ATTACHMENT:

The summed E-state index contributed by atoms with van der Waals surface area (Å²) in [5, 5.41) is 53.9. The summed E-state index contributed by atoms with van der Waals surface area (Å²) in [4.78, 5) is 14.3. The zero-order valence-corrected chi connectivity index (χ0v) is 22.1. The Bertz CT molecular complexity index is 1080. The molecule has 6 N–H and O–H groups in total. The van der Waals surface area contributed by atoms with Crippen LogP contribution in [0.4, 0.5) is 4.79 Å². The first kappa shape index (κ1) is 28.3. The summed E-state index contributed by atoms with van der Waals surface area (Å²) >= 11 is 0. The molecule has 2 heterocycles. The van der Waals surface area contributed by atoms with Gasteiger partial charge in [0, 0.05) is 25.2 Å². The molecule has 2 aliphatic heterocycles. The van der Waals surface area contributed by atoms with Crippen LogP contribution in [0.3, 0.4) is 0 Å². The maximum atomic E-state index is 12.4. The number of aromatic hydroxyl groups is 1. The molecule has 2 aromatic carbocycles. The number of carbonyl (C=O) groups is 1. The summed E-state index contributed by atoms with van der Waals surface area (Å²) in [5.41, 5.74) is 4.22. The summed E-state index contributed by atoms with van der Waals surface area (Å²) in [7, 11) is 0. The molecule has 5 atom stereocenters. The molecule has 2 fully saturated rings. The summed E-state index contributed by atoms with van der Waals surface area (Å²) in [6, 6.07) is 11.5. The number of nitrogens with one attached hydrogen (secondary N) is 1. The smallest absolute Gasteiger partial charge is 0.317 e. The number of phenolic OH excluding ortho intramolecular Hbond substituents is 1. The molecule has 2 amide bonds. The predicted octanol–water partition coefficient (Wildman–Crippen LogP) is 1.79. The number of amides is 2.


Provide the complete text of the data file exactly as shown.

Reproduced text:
The summed E-state index contributed by atoms with van der Waals surface area (Å²) in [5, 5.41) is 53.9. The summed E-state index contributed by atoms with van der Waals surface area (Å²) in [4.78, 5) is 14.3. The zero-order valence-corrected chi connectivity index (χ0v) is 22.1. The Bertz CT molecular complexity index is 1080. The molecule has 6 N–H and O–H groups in total. The van der Waals surface area contributed by atoms with Crippen LogP contribution in [0.4, 0.5) is 4.79 Å². The first kappa shape index (κ1) is 28.3. The summed E-state index contributed by atoms with van der Waals surface area (Å²) >= 11 is 0. The molecule has 2 heterocycles. The van der Waals surface area contributed by atoms with Gasteiger partial charge in [0, 0.05) is 25.2 Å². The molecule has 2 aliphatic heterocycles. The van der Waals surface area contributed by atoms with Crippen LogP contribution in [0.3, 0.4) is 0 Å². The maximum atomic E-state index is 12.4. The number of aromatic hydroxyl groups is 1. The molecule has 2 aromatic carbocycles. The number of carbonyl (C=O) groups is 1. The summed E-state index contributed by atoms with van der Waals surface area (Å²) in [5.41, 5.74) is 4.22. The summed E-state index contributed by atoms with van der Waals surface area (Å²) in [7, 11) is 0. The molecule has 5 atom stereocenters. The molecule has 2 fully saturated rings. The summed E-state index contributed by atoms with van der Waals surface area (Å²) in [6, 6.07) is 11.5. The number of nitrogens with one attached hydrogen (secondary N) is 1. The smallest absolute Gasteiger partial charge is 0.317 e. The number of phenolic OH excluding ortho intramolecular Hbond substituents is 1. The molecule has 2 amide bonds. The predicted octanol–water partition coefficient (Wildman–Crippen LogP) is 1.79. The number of amides is 2.